'Gray water' lines tried in Florida
Longwood, Fla. — A few home builders in central Florda are recycling ''gray water'' from sink and tub drains into the ground instead of discharging it into local sewer lines, thus reducing the outgoing sewage from a house by as much as 65 percent.
In addition to easing pressure on the city's sewerage system and treatment facilities, the method helps conserve the state's already overtaxed aquifer.
Although considered innovative in modern home-building techniques, the gray-water discharge program is simply another form of the age-old septic tank -- a treatment method rendered nearly archaic with the growth of mandatory sewer-line connections.
David Chacey, Longwood, Fla., city manager who gave his full support to the idea after hearing of its isolated use elsewhere in the US, explains: ''You just run a line of two-inch PVC pipe from the bathrooms to outside. It's just like throwing bath water out in the backyard.''
Despite its simplicity, however, the concept was prohibited by a state health law, which required that all homes be connected to a public sewer system whenever one is available. Mr. Chacey, along with members of the Florida Home Builders Association, took their argument to the state capital in Tallahassee to bargain with the health officials.
The result was a compromise of the state law allowing the on-site discharge of the gray water from the sinks if the ''black water'' from toilets and garbage disposals went into the sewer lines.
In early December Mr. Chacey issued a building permit to builder Cathy Peatross for the installation of the state's first gray-water system in an upper-middle-class subdivision in Longwood.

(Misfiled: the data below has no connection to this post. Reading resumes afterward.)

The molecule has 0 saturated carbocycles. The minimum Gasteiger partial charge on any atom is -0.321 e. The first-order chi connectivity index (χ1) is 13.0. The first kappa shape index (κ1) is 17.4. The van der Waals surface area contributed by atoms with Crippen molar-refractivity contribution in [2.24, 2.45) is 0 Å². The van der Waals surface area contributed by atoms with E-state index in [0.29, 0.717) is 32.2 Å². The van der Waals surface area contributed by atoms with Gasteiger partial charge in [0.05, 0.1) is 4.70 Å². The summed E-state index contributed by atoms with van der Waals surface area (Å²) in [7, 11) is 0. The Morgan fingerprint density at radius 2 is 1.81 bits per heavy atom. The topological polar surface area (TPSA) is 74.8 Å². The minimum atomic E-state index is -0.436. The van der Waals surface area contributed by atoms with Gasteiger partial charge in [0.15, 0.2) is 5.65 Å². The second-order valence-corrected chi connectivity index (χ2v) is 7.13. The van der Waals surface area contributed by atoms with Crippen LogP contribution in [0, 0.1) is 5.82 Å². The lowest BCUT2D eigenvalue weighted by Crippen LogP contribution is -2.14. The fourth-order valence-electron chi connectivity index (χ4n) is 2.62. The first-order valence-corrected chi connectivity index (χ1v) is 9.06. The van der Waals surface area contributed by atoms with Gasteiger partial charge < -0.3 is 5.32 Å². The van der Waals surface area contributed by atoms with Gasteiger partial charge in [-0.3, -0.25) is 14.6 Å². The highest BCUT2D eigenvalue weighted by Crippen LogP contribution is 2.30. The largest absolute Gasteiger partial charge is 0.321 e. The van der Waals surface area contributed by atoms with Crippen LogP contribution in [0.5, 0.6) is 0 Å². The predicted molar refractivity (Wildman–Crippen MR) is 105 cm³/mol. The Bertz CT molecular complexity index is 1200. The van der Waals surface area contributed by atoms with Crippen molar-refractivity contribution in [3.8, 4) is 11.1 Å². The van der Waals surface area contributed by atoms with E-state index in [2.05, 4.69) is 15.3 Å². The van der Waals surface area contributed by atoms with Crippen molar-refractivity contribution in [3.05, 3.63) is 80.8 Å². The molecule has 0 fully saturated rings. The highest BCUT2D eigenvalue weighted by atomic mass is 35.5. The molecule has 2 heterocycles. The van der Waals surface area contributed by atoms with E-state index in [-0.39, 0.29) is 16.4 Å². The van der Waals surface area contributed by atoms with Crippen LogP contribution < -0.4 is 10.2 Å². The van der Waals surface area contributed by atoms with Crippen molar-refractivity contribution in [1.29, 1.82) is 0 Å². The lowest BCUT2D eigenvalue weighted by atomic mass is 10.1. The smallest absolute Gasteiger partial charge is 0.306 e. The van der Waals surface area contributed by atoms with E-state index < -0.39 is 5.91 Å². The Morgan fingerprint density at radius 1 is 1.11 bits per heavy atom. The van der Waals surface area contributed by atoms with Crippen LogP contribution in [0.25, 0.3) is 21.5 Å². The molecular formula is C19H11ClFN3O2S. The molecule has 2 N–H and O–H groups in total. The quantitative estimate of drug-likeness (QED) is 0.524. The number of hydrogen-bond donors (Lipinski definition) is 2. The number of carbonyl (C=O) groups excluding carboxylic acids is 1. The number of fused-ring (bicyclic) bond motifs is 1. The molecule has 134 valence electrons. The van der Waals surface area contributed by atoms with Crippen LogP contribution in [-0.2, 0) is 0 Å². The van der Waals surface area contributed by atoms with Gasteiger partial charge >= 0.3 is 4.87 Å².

''It's an energy feature for the buyer in that it's saving water and passing along a cheaper sewer bill,'' says Ms. Peatross.
''But the main thing it's doing,'' she adds, ''is helping to restore the water table which is in real bad shape.''
To make sure that there are no substantial discharges of grease or suspended solids, state health officials do require the use of a holding tank outside the home. The 225-gallon fiberglass tank, imbedded in the ground, then passes the water out into a septic-tank drain field. The drain field, which is a perforated pipe running over a rock base, distributes the water throughout the backyard.
By the time the gray water percolates 20 or 30 feet into the soil it is already clean enough to drink because of the filtering action of the earth, Mr. Chacey says.
Meanwhile, he hopes he can persuade the state officials to rescind their holding-tank requirement by the end of the year if he can show that the tanks are free of pollutants.
To create an interest on the part of potential home buyers, the City of Longwood has decreased the normal charge for sewer-system hookup by $100 and knocked 20 percent off the monthly sewer bill -- a discount Mr. Chacey would like to increase to at least 50 percent.
In addition, it allows the city to double the number of new houses that can be connected to Longwood's nearly full sewage treatment plants since it reduces incoming sewage from those new connections by more than half.
One builder plans to install the system in some 130 new houses once the state streamlines its requirements.